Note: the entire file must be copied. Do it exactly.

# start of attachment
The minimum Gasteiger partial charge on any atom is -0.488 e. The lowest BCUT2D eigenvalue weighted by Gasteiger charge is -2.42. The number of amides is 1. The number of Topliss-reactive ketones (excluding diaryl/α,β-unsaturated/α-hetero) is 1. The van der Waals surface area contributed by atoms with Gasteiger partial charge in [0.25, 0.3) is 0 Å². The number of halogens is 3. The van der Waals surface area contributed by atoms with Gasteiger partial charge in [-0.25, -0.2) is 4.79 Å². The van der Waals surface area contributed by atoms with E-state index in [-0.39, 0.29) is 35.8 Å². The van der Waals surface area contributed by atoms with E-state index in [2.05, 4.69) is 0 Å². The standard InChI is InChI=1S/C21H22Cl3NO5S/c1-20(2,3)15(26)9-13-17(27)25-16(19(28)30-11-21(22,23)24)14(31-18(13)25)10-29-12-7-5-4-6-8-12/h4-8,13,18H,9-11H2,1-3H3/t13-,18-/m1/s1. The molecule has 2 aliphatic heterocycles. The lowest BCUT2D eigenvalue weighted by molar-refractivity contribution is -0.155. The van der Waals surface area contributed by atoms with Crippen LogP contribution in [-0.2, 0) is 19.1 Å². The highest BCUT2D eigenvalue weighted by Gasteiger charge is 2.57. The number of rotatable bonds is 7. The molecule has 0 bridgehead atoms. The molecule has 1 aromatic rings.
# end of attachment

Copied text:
The minimum Gasteiger partial charge on any atom is -0.488 e. The lowest BCUT2D eigenvalue weighted by Gasteiger charge is -2.42. The number of amides is 1. The number of Topliss-reactive ketones (excluding diaryl/α,β-unsaturated/α-hetero) is 1. The van der Waals surface area contributed by atoms with Gasteiger partial charge in [0.25, 0.3) is 0 Å². The number of halogens is 3. The van der Waals surface area contributed by atoms with Gasteiger partial charge in [-0.25, -0.2) is 4.79 Å². The van der Waals surface area contributed by atoms with E-state index in [-0.39, 0.29) is 35.8 Å². The van der Waals surface area contributed by atoms with E-state index in [2.05, 4.69) is 0 Å². The standard InChI is InChI=1S/C21H22Cl3NO5S/c1-20(2,3)15(26)9-13-17(27)25-16(19(28)30-11-21(22,23)24)14(31-18(13)25)10-29-12-7-5-4-6-8-12/h4-8,13,18H,9-11H2,1-3H3/t13-,18-/m1/s1. The molecule has 2 aliphatic heterocycles. The lowest BCUT2D eigenvalue weighted by molar-refractivity contribution is -0.155. The van der Waals surface area contributed by atoms with Crippen LogP contribution in [-0.2, 0) is 19.1 Å². The highest BCUT2D eigenvalue weighted by Gasteiger charge is 2.57. The number of rotatable bonds is 7. The molecule has 0 bridgehead atoms. The molecule has 1 aromatic rings.